“Al Gore couldn’t believe his eyes: as the 2000 election heated up, The New York Times, The Washington Post, and other top news outlets kept going after him, with misquotes ….while pundits such as Maureen Dowd appeared to be charmed by his rival, George W. Bush,” writes Evgenia Peretz in a Vanity Fair piece that looks at the media’s treatment of Gore in the U.S. 2000 election and, apparently for the first time, gets Gore and his family to talk about the effect of the press attacks on his campaign.

Peretz makes good points in her argument that the U.S. media was (no doubt still is) obsessed with “simple, character-driven narratives that would sell papers and get ratings” — but I think she lets the audience of media off the hook. Somebody, after all, buys all that junk food for the mind, while intelligent, deeply analytical media attracts far fewer readers/watchers. The problem is not merely with the news media, imo, it’s with civic engagement.

“Al Gore couldn’t believe his eyes: as the 2000 election heated up, The New York Times, The Washington Post, and other top news outlets kept going after him, with misquotes ….while pundits such as Maureen Dowd appeared to be charmed by his rival, George W. Bush,” writes Evgenia Peretz in a Vanity Fair piece that looks at the media’s treatment of Gore in the U.S. 2000 election and, apparently for the first time, gets Gore and his family to talk about the effect of the press attacks on his campaign.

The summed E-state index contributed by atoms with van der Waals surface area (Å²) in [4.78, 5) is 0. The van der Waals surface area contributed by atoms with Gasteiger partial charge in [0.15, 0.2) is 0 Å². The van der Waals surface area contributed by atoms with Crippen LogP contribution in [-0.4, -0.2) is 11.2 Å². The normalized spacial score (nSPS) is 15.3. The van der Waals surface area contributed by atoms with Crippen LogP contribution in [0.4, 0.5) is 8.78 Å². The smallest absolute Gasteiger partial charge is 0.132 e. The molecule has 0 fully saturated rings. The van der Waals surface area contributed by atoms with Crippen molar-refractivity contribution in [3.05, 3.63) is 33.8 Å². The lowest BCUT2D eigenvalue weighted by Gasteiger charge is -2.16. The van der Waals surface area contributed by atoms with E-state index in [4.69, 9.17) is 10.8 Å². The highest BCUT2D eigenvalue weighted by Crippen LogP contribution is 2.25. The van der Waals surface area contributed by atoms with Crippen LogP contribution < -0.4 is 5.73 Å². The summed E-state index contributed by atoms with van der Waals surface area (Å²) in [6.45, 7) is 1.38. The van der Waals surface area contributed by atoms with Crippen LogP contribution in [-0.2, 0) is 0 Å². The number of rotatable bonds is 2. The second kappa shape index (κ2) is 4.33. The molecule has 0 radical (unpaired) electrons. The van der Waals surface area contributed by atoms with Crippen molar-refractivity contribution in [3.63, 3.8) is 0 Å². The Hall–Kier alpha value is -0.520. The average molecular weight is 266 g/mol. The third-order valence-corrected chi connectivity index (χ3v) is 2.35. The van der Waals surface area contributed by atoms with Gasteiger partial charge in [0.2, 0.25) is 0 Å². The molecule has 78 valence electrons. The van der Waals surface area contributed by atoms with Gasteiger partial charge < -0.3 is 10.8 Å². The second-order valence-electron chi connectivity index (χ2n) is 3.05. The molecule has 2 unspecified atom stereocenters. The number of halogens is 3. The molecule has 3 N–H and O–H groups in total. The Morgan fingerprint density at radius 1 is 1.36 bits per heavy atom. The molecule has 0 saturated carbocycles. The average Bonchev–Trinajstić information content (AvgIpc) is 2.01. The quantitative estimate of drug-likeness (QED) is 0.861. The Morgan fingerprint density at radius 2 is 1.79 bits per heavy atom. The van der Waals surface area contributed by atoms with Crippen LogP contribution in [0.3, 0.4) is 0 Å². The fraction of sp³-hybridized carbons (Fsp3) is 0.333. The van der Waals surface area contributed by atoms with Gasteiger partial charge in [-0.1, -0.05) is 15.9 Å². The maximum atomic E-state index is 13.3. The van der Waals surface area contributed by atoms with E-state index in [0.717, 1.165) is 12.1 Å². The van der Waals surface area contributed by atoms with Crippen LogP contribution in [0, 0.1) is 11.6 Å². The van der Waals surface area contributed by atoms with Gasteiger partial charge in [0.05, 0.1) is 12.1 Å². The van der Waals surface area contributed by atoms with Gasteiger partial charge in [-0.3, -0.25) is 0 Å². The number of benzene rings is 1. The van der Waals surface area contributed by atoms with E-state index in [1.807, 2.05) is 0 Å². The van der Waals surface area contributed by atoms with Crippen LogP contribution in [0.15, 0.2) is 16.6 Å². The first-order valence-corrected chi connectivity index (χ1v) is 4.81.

Peretz makes good points in her argument that the U.S. media was (no doubt still is) obsessed with “simple, character-driven narratives that would sell papers and get ratings” — but I think she lets the audience of media off the hook. Somebody, after all, buys all that junk food for the mind, while intelligent, deeply analytical media attracts far fewer readers/watchers. The problem is not merely with the news media, imo, it’s with civic engagement.

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